Then I saw this, a polar opposite, by artist/designers Aleksandr Rodchenko and Varvara Stepanova (a married couple). It is currently on view in the Printin' exhibition at MoMA in gallery 2. What a terrific pop-up parachute, I thought.

The description says:
December 1935
Journal with inserts and folded spreads
Publisher: State Publishing House of Fine Arts, Moscow
Printer: Factory of Children Books, Moscow
Edition: 64,000
The Museum of Modern Art, New York,
Harvey S. Shipley Miller Fund, 2007

Except it wasn't what I thought it was. An article about this Russian propaganda journal said the magazine contained, "Esthetic mastery in the service of tyranny." Photomontage was used to play with power: "happy masses presided over by gigantic Stalins…." The journal was used to show the world the (seemingly) huge advances and developments in Soviet society and technology within a short span of time, with themes such as aircraft, coal mining, and railroads. El Lissitzky and his wife Sophie Lissitzky-Kuppers also designed several issues. 

The journal often incorporated fold-out pages like the one shown; other examples included gold leaf, pieces of a balloon, and an aluminum cover for an issue devoted to an aircraft. Heavy paper and rotogravure printing were used. No mention of the famine endured by much of the population, and later, The Great Purge. All artists had to serve the Soviet state and its philosophies of: "loyalty to the party…correct ideological stance and content…and…ready accessibility to the people." These artists may or may not have embraced the philosophies, but they certainly showed enthusiasm in their innovative design work.

White-washed books versus an avant-garde journal of manipulated truths.
Aesthetically pleasing, but philosophically wrong.
Maybe they aren't so different, after all.

Tuesday, March 20, 2012

Spring Pop-Up Tunnel Book

Although today is the official first day of spring, the plum trees and magnolias up the hill in Berkeley honored the season early on February 23. New York, where I am visiting, is just beginning to bud; I like seeing the magnolias blooming all over again. I thought a project that springs open would be appropriate for today.  I've been playing with a pop-up tunnel based on the structure from an artist book I bought from Two Fine Chaps called The Silent Song. You can print all five of the pieces of this miniature tunnel from one piece of card stock. If you use an inkjet printer, I recommend spraying the printout with Archival Varnish and letting it dry before you begin to assemble the book. A miniature book is under three inches in any direction, so technically only the tunnel is a miniature.

Tools: pencil; metal ruler; X-acto knife and cutting mat (and spare blades); bone folder; PVA and small brush or piece of board; magazines or catalogues to protect your work surface and to use to mask your book to keep it free from glue. 

Materials: one piece of 8 1/2" x 11" (or A4) card stock set up to print like the template thumbnail. Cut pieces as follows (black lines for cutting, gray lines for scoring):
  • outer card/support: 8 x 3" (203 x 76 mm)
  • tunnel walls: 6 1/4 x 3" (159 x 76 mm)
  • tunnel panels: 7 1/2 x 3" (191 x 76 mm) cut into 3 sections 3 x 2 1/2" (76 x 64 mm)
The Outer Card
1. Fold the outer card in half. Open it.
2. Working left to right, measure 3/8" (7 mm) from the fold and mark (top and bottom).
3. From the mark, measure and mark 1/2"(13 mm) (top and bottom).
4. From the second mark, measure and mark another 1/2" (13 mm) (top and bottom).
5. Against a ruler, use a pencil and connect the parallel marks so you now have three lines. (I set this up in an Adobe Illustrator file so I didn't have to measure it.)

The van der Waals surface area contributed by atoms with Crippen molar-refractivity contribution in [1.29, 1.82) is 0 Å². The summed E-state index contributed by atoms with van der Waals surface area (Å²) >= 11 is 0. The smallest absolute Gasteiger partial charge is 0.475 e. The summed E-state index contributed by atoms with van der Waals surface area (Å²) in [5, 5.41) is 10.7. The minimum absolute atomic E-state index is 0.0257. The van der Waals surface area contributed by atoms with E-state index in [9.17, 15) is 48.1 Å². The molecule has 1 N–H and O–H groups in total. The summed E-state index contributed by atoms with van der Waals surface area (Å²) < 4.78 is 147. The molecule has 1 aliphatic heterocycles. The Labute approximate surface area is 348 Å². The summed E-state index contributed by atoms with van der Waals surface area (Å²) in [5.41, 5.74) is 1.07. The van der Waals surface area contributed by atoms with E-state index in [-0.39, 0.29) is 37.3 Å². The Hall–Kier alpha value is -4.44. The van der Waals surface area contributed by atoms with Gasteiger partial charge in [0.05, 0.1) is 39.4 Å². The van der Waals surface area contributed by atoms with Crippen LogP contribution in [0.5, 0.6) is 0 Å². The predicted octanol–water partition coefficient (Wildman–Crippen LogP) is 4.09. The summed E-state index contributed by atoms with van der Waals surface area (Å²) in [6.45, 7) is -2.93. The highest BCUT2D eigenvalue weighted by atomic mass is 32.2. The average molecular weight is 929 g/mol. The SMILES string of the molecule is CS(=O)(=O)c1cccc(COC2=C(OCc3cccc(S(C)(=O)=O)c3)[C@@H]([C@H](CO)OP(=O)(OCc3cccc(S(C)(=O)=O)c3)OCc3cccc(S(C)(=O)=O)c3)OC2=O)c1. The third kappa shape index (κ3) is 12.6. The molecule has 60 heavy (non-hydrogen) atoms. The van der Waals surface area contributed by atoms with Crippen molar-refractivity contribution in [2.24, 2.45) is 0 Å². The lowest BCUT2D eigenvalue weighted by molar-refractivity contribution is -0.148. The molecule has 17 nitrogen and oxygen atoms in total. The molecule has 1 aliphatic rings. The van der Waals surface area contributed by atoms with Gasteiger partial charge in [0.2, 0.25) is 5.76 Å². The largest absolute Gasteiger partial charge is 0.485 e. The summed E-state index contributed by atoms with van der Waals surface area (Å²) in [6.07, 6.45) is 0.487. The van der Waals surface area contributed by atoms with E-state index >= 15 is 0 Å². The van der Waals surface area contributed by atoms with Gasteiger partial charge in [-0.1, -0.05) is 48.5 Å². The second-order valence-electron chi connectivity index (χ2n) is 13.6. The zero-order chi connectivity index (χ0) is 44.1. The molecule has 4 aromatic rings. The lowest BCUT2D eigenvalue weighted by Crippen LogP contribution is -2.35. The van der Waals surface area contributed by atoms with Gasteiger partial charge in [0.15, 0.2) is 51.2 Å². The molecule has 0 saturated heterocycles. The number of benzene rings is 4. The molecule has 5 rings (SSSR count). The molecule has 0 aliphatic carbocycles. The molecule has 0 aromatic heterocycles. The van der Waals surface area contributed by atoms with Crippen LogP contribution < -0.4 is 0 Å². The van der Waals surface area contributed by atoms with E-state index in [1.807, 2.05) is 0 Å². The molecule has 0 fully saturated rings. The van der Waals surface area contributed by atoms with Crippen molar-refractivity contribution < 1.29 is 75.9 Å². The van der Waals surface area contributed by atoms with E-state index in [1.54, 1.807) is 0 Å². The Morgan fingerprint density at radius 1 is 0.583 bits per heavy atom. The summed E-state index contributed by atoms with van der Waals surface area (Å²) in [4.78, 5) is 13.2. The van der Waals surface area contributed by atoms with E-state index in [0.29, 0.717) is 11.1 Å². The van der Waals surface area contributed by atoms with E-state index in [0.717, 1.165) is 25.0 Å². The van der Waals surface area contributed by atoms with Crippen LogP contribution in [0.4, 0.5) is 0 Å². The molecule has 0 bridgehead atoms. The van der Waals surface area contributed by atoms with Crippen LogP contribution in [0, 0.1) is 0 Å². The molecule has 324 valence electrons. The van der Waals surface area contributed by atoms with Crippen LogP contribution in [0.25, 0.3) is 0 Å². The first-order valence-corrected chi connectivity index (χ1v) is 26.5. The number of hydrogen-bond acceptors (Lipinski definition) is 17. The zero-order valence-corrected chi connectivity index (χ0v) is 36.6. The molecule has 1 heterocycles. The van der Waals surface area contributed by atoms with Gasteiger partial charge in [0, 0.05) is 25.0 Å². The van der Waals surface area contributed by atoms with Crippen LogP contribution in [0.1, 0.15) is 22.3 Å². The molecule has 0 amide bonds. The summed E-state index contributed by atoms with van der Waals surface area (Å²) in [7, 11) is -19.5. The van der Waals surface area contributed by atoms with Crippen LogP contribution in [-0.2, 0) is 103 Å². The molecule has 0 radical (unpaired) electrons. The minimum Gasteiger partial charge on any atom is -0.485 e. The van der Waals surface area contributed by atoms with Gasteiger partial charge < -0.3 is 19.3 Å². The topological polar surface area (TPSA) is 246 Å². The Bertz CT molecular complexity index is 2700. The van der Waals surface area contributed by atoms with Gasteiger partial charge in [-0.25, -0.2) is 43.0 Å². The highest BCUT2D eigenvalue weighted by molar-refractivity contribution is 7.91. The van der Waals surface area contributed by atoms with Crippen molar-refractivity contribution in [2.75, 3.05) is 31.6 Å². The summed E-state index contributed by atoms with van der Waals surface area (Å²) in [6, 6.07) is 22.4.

The Tunnel Walls
6. On the tunnel walls piece, measure and mark 1/4" (6 mm) (top and bottom) from both right and left edges.
7. Against a ruler, use a bone folder and connect the parallel marks so you have two scores.
8. Measure and mark 2" (51 mm) toward the center from each of these two scores (top and bottom).
9. Against a ruler, use a bone folder and connect these parallel marks so you have two new scores (4 total).
10. Fold these four scores into mountain folds.
11. Cut a rectangle or other shape in the front wall, leaving at least 1/4" (6 mm) on all sides (from the two edges and from the two scores).

The Tunnel Panels
12. For the tunnel panels, measure and mark 1/4" (6 mm) (top and bottom) from both right and left edges of all three pictures/panels.
13. Against a ruler, use a bone folder and connect the parallel marks so you have two scores on each of the three panels.
14. Fold each of the scores so that what will be the top of the picture/panel has a valley fold and the bottom will have a mountain fold. (Looks like an "S".)
15. Cut out the windows in the tunnel panels so that the main object on each is connected to at least one side and leaving least 1/4" (6 mm) margin from the two edges and two folds. The rear panel has no cuts.

16. Apply glue to connected tab and back wall of the tunnel walls.
17. Nest the tunnel walls onto the outer card so that the folded tab at the bottom is aligned with the folded card.


18. Use the bone folder to smooth it down firmly.
19. Apply glue to the bottom tab of what will be the back tunnel panel.

20. Align this folded tab with the line closest to the fold that you drew on the card. It will overlap the tunnel walls piece a bit.


21. Use the bone folder to smooth down the tab.
22. Repeat steps 19-21 for the remaining two cards, continuing to work back to front (left to right, most likely).


23. Put a piece of scrap paper on top of the front two panels. Apply glue to the top tab of the back tunnel panel.
24. Put a piece of scrap paper on top of the front tunnel panel. Apply glue to the top tab of the middle tunnel panel.


25. Put a piece of scrap paper on top of the front section of the card. Apply glue to the top tab of the front tunnel panel. 
26. Pick up the left section of the outer card (with the tunnel walls attached to it) and fold the outer card in half, pressing in place on top of the panels.


27. Use the bone folder and smooth down. Open.
28. Apply glue to the front tab of the tunnel walls. Flatten it down and close the card again.



29. Use the bone folder to smooth it down.
30. Let dry.
31. With knife against a metal ruler, trim the sides.

32. Attach hard covers, if desired: see upcoming post for detailed instructions for insetting a title and colophon, and wrapping and assembling the hard covers.

Download a blank pop-up tunnel template to use with your own imagery and content here.